The Right Way To Communicate With An Alzheimer’s Patient

The right way to communicate with an Alzheimer’s patient is very different than communicating with a non-impaired person. The first ingredient a caregiver needs is patience, lot’s of it. If you don’t have patience, you have no chance.

 

The need for patience is because they have trouble remembering things. They struggle to find words or forget what they want to say. Here are some examples of what you are confronting:

The person with Alzheimer’s may have problems with:

  • Finding the right word or losing his or her train of thought when speaking
  • Understanding what words mean
  • Paying attention during long conversations
  • Remembering the steps in common activities, such as cooking a meal, paying bills, or getting dressed
  • Blocking out background noises from the radio, TV, or conversations
  • Frustration if communication isn’t working
  • Being very sensitive to touch and to the tone and loudness of voices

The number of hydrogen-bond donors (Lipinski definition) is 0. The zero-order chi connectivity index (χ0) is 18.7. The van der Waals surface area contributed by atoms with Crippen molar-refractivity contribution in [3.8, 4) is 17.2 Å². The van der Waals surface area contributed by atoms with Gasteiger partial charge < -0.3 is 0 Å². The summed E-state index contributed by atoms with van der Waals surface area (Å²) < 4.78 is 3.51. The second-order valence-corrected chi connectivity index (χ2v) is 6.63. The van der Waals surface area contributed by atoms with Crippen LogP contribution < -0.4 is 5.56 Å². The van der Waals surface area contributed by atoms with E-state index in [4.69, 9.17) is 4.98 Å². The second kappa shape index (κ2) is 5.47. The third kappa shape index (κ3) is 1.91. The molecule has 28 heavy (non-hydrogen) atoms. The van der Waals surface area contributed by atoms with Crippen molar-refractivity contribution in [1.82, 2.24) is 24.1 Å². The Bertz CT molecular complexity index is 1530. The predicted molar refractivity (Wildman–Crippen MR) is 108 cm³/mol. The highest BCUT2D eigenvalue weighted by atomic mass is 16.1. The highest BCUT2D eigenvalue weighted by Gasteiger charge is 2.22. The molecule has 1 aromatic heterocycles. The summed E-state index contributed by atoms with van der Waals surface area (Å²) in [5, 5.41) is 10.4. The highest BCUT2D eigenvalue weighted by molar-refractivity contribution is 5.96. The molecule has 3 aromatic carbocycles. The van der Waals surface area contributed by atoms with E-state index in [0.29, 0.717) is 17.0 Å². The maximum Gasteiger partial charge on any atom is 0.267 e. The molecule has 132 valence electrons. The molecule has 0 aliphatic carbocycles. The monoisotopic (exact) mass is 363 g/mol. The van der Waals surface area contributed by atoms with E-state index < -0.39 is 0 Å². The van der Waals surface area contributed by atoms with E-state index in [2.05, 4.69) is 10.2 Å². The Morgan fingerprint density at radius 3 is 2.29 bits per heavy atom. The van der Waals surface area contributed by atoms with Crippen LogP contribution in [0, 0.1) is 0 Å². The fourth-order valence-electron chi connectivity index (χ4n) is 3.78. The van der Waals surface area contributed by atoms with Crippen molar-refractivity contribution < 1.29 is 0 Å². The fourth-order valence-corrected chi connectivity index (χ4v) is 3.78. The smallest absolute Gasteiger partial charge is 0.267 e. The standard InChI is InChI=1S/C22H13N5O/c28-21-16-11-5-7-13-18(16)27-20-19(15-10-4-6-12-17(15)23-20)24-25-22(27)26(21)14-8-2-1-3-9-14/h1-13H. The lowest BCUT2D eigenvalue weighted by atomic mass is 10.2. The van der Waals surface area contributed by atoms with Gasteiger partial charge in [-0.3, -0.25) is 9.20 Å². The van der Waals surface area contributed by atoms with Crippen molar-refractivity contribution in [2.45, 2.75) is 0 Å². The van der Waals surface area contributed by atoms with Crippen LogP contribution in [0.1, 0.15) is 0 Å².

The Right Way: Tips To Better Communicate

 

The National Institute on Aging (NIA) provides several suggestions and tips that will empower caregivers to productively communicate with their Alzheimer’s patients. Here they are:

 

  • Make eye contact and call the person by name.
  • Use a gentle tone of voice.
  • Encourage a two-way conversation for as long as possible.
  • Use other methods besides speaking, such as gentle touching.

 

In addition, the NIA recommends several ways you can encourage the person to communicate with you:

  • Show a warm, loving, matter-of-fact manner.
  • Hold the person’s hand while you talk.
  • Be open to the person’s concerns, even if he or she is hard to understand.
  • Let him or her make some decisions and stay involved.
  • Be patient with angry outbursts. Remember, it’s the illness “talking.”

 

Also remember, the most effective way to communicate effectively with a person who has Alzheimer’s, is  —  just keep it as simple as possible:

  • Offer simple, step-by-step instructions.
  • Repeat instructions and allow more time for a response. Try not to interrupt.
  • Don’t talk about the person as if he or she isn’t there.
  • Don’t talk to the person using “baby talk” or a “baby voice.”

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